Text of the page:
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Degradation of Li-ion batteries depends on how many times you’ve charged them


How quickly a battery electrode decays depends on properties of individual particles in the battery – at first. Later on, the interaction of particles matters more. Scientists led by SLAC, Purdue and Virginia Tech (US) have just published these results in Science.

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Rechargeable lithium-ion batteries don't last forever – after enough cycles of charging and recharging, they'll eventually die, so researchers are constantly looking for ways to squeeze a little more life out of their battery designs.

Now, researchers at the SLAC National Accelerator Laboratory (US) and colleagues from Purdue University (US), Virginia Tech (US), and the ESRF have discovered that the factors behind battery decay actually change over time. Early on, decay seems to be driven by the properties of individual electrode particles, but after several dozen charging cycles, it's how those particles are put together that matters more.

"The fundamental building blocks are these particles that make up the battery electrode, but when you zoom out, these particles interact with each other," says SLAC scientist Yijin Liu, a researcher at the Stanford Synchrotron Radiation Lightsource and the corresponding author of the publication. "Therefore, if you want to build a better battery, you need to look at how to put the particles together”, he adds.

Seeing the forest for the trees

The new study builds on past research in which Liu and colleagues used computer vision techniques to study how the individual particles that make up a rechargeable battery electrode break apart over time. The goal this time was to study not just individual particles but the ways they work together to prolong – or degrade – battery life.

Keije Zhao, a Purdue mechanical engineering professor and co-author of the work, likened the problem to people working in groups. "Battery particles are like people – we all start out going our own way," Zhao says "But eventually we encounter other people, and we end up in groups, going in the same direction. To understand peak efficiency, we need to study both the individual behavior of particles, and how those particles behave in groups."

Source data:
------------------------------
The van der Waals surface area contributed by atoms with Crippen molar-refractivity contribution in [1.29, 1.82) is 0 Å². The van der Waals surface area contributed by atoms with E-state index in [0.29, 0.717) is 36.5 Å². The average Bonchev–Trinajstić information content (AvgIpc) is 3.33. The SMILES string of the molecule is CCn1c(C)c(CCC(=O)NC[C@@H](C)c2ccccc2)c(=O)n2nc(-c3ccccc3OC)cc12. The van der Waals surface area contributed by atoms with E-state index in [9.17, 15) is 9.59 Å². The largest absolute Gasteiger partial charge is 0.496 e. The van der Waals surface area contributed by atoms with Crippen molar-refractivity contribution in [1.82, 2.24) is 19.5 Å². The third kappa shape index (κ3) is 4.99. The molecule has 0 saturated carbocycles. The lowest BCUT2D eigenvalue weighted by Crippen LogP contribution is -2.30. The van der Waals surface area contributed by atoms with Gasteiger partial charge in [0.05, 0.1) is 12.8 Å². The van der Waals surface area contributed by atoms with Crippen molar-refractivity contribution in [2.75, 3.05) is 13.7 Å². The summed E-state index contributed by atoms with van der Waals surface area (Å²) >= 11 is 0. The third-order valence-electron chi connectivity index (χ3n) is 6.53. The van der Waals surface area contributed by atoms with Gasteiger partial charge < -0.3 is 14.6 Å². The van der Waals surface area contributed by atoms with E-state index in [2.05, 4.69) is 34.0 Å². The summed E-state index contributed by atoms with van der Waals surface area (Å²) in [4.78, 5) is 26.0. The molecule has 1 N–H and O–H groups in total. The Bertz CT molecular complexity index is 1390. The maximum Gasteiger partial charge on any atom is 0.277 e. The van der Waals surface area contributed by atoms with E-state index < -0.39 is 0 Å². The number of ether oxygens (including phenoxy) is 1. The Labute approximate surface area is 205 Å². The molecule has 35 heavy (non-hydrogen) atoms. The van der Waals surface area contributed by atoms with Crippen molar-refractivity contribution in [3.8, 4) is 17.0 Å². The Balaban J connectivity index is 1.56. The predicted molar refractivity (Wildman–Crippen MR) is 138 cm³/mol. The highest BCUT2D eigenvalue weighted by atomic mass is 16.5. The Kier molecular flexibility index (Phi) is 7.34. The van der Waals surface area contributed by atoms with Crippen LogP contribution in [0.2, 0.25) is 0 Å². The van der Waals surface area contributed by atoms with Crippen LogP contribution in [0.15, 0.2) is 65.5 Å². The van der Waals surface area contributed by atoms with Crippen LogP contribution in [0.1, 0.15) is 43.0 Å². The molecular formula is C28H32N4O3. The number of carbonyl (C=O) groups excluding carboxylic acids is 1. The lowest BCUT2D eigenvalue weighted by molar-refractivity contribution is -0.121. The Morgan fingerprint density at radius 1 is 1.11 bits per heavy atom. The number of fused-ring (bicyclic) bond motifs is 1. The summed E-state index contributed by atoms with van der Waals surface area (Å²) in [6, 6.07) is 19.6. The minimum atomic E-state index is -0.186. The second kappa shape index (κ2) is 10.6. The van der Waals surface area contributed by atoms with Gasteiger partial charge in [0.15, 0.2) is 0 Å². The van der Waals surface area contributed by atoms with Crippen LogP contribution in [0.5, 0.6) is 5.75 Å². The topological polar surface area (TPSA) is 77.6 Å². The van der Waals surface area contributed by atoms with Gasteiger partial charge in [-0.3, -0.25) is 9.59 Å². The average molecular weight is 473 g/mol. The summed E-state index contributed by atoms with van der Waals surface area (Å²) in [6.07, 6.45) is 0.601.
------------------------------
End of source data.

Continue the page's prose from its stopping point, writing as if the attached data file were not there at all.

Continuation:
With this aim, the team used X-ray nanotomography at the ESRF to reconstruct three-dimensional pictures of the cathodes after they had gone through either 10 or 50 charging cycles. They cut up those 3D pictures into a series of 2D slices and used computer vision methods to identify particles.

In the end, they identified more than 2,000 individual particles, for which they calculated not only individual particle features such as size, shape and surface roughness but also more global traits, such as how often particles came into direct contact with each other and how varied the particles' shapes were.

Next, they looked at how each of those properties contributed to particles’ breakdown, and a striking pattern emerged. After 10 charging cycles, the biggest factors were individual particles’ properties, including how spherical the particles were and the ratio of particle volume to surface area. After 50 cycles, however, pair and group attributes – such as how far apart two particles were, how varied their shapes were and whether more elongated, football-shaped particles were oriented similarly – drove particle breakdown. Peter Cloetens, scientist in charge at the ESRF’s ID16A, says: “The contribution of machine learning approaches has been key in revealing patterns hidden in the huge amount of data acquired at the ESRF.”

New clues for manufacturers

"It's no longer just the particle itself. It's particle-particle interactions that matter", Liu states. That's important, he said, because it means manufacturers could develop techniques to control such properties. For example, they might be able to use magnetic or electric fields to align elongated particles with each other, which the new results suggest would result in longer battery life.

The results could be applied beyond the particulars of the present research, as corresponding author and Virginia Tech chemist Feng Lin explains: "This study really sheds light on how we can design and manufacture battery electrodes to obtain long cycle life for batteries. We are excited to implement the understanding to next-generation, low-cost, fast charging batteries."


Jizhou Li et al., Science, 28 April 2022, DOI: 10.1126/science.abm8962

Text by Nathan Collins (edited). 


Top image: The figure shows a piece of battery cathode after 10 cycles. The ML-based feature identification and quantification algorithms allow us to automatically single out the particles of interest, which are the severely damaged ones highlighted in the image. Credits: Yijin Liu